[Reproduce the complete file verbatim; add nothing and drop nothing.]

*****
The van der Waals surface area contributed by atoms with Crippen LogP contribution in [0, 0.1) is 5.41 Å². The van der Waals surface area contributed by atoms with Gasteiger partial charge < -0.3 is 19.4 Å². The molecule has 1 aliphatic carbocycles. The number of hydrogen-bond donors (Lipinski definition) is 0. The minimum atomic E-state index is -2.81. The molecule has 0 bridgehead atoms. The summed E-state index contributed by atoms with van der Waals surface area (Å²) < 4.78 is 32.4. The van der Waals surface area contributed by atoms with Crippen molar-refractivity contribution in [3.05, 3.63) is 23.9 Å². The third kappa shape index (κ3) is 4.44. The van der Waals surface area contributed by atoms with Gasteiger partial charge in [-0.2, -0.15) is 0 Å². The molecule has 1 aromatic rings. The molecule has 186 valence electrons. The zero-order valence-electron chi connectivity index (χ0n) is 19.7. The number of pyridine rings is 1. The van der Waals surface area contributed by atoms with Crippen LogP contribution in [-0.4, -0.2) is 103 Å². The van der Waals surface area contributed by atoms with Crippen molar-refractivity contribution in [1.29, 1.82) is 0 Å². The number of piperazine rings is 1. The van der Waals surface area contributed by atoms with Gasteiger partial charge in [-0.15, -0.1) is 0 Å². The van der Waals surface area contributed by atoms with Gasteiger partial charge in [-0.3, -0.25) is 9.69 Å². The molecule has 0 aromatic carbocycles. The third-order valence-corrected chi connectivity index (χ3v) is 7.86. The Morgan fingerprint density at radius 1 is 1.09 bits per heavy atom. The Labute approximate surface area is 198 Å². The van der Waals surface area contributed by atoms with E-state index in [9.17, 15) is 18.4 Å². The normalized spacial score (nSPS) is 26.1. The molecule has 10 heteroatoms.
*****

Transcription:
The van der Waals surface area contributed by atoms with Crippen LogP contribution in [0, 0.1) is 5.41 Å². The van der Waals surface area contributed by atoms with Gasteiger partial charge < -0.3 is 19.4 Å². The molecule has 1 aliphatic carbocycles. The number of hydrogen-bond donors (Lipinski definition) is 0. The minimum atomic E-state index is -2.81. The molecule has 0 bridgehead atoms. The summed E-state index contributed by atoms with van der Waals surface area (Å²) < 4.78 is 32.4. The van der Waals surface area contributed by atoms with Crippen molar-refractivity contribution in [3.05, 3.63) is 23.9 Å². The third kappa shape index (κ3) is 4.44. The van der Waals surface area contributed by atoms with Gasteiger partial charge in [-0.2, -0.15) is 0 Å². The molecule has 1 aromatic rings. The molecule has 186 valence electrons. The zero-order valence-electron chi connectivity index (χ0n) is 19.7. The number of pyridine rings is 1. The van der Waals surface area contributed by atoms with Crippen LogP contribution in [-0.4, -0.2) is 103 Å². The van der Waals surface area contributed by atoms with Crippen molar-refractivity contribution in [1.29, 1.82) is 0 Å². The number of piperazine rings is 1. The van der Waals surface area contributed by atoms with Gasteiger partial charge in [-0.15, -0.1) is 0 Å². The van der Waals surface area contributed by atoms with Gasteiger partial charge in [-0.3, -0.25) is 9.69 Å². The molecule has 0 aromatic carbocycles. The third-order valence-corrected chi connectivity index (χ3v) is 7.86. The Morgan fingerprint density at radius 1 is 1.09 bits per heavy atom. The Labute approximate surface area is 198 Å². The van der Waals surface area contributed by atoms with E-state index in [9.17, 15) is 18.4 Å². The normalized spacial score (nSPS) is 26.1. The molecule has 10 heteroatoms.